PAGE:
New offerings at Calabasas’ Saddle Peak Lodge

Under the direction of new owner Deep Sethi and executive chef Adam Horton, they’ve now modernized the menu and installed a whiskey-focused saloon

For decades, no other restaurant in the Santa Monica Mountains has been more of a draw than Saddle Peak Lodge, but until recently the dramatic setting (formerly a brothel and hunting lodge) was the biggest draw. Sure, the restaurant has served good food over the years, operating as a rustic steakhouse with a spotlight on wild game. Under the direction of new owner Deep Sethi and executive chef Adam Horton, they’ve now modernized the menu and installed a whiskey-focused saloon—all part of an effort to reinvigorate the historic retreat.

The saloon resides on the lodge’s top floor in a room previously used for private events. Deep, who also owns Bombay Palace and Nirvana in Beverly Hills, says, “The beauty of the top floor is it’s very private and offers guests a private patio with views of the canyon. We wanted to offer an elevated experience for our guests by creating an exclusive room where guests can feel part of something special and take part in a wonderful ritual when visiting.”

Adam has broken free from the constraints of a traditional steakhouse format—no longer just offering proteins and sides. The new menu now showcases his technique and creativity in small plates and larger composed entrées, which he considers “more conducive to the eating patterns of Angelenos.” L.A. diners have become enamored with share-friendly food, and he’s found a “happy medium.”

“I slice nearly every meat now and make sure that the finished dishes are conducive to being shared by our guests,” Adam says. “Ideally if a table wants to go the shared route and, say, a table of four orders two items from ‘bites’—a handful of small and a large plates each—I think they will have a great meal while being able to sample many things that are not readily available in other L.A. restaurants. Who else is serving water buffalo, elk and emu right now?”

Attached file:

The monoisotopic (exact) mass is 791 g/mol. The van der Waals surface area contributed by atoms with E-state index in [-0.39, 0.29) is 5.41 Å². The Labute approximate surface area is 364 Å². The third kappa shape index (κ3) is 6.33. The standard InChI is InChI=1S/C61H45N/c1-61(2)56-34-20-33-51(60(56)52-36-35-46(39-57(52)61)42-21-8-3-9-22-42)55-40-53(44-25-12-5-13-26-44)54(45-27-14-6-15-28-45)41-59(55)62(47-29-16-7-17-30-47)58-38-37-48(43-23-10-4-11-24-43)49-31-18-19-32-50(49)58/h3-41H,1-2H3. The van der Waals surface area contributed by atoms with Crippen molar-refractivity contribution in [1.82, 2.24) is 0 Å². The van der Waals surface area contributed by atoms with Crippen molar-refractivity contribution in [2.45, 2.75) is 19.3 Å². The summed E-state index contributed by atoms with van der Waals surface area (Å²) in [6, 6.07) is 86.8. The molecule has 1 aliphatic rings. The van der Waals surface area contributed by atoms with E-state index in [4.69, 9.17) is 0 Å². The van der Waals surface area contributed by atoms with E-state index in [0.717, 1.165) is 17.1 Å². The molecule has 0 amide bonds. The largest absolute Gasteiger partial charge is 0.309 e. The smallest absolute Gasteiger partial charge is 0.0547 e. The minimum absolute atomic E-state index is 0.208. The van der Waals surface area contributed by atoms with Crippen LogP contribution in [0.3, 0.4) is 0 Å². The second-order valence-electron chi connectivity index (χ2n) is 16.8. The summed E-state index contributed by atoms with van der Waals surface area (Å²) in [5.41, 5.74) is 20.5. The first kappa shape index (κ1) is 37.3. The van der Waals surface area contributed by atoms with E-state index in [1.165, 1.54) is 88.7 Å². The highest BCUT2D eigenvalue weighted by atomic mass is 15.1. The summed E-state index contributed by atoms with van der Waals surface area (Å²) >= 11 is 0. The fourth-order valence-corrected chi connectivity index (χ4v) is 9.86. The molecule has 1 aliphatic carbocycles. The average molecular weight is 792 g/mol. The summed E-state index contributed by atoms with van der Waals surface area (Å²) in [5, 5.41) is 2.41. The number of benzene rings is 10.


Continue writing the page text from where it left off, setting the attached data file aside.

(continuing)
Amaroo Farms emu flat iron steak comes plated with cauliflower, pear, red wine, truffle and foie gras sauce. Peruvian marinated quail joins potato puree and salsa verde. Adam’s now even making pasta in-house. Cavatelli joins European sea bass, English pea pesto, roast tomatoes and boar sausage. Spaghetti “rustichella” calls for white shrimp poached in uni butter, chile flakes and garlic.

In the Whiskey Room, Adam has created dishes similar to what you’d find in the dining room but with “whiskey-oriented modulations.” For instance, he’s found creative ways to incorporate spirits from Scotland, Kentucky or Japan into sauces and marinades.

The Whiskey Room is geared toward pre-dinner cocktails, nightcaps and private events. Saddle Peak Lodge brought in vaunted whiskey aficionado Jeffery Baker from 213 Hospitality to curate both the whisky and whiskey programs. In case you’re unfamiliar with the difference, whisky comes from Scotland, while whiskey is what people call the spirit in other parts of the world.

“The magic of whiskey is that every single expression is truly unique,” Jeffrey says. “We have close to 400 different expressions starting out, and within that portfolio we have tried to showcase as many variables as possible that can influence the taste of a barrel-aged spirit. Those variables include what type of barrels were used in the maturation process and/or multiple types of barrels, the distillation method, how long a spirit has matured for, the grain recipe used for each distillate and even all the way down to the water source that is used for production. There are a multitude of variables that can influence flavor.”

He’s also created a small selection of aromatic cocktails for The Double Barrel Room like the old-fashioned, Sazerac and manhattan that “allows for the spirit to showcase itself and its versatility.” Jeffrey adds, “When juice is involved in the equation, it can tend to cover up all the nuances of a fine whisk(e)y.”

Rare bottles at Saddle Peak Lodge include Macallan 25-year-old single malt, Balvenie 30-year-old single malt, Glenfiddich 30-year Scotch, Glenlivet Pullman Series and Jack Daniel’s Sinatra 100-Year. To become a member of The Saloon, guests can buy a a bottle and leave it in a dedicated locker to enjoy during any visit to Saddle Peak Lodge.

419 Cold Canyon Rd., Calabasas, 818-222-3888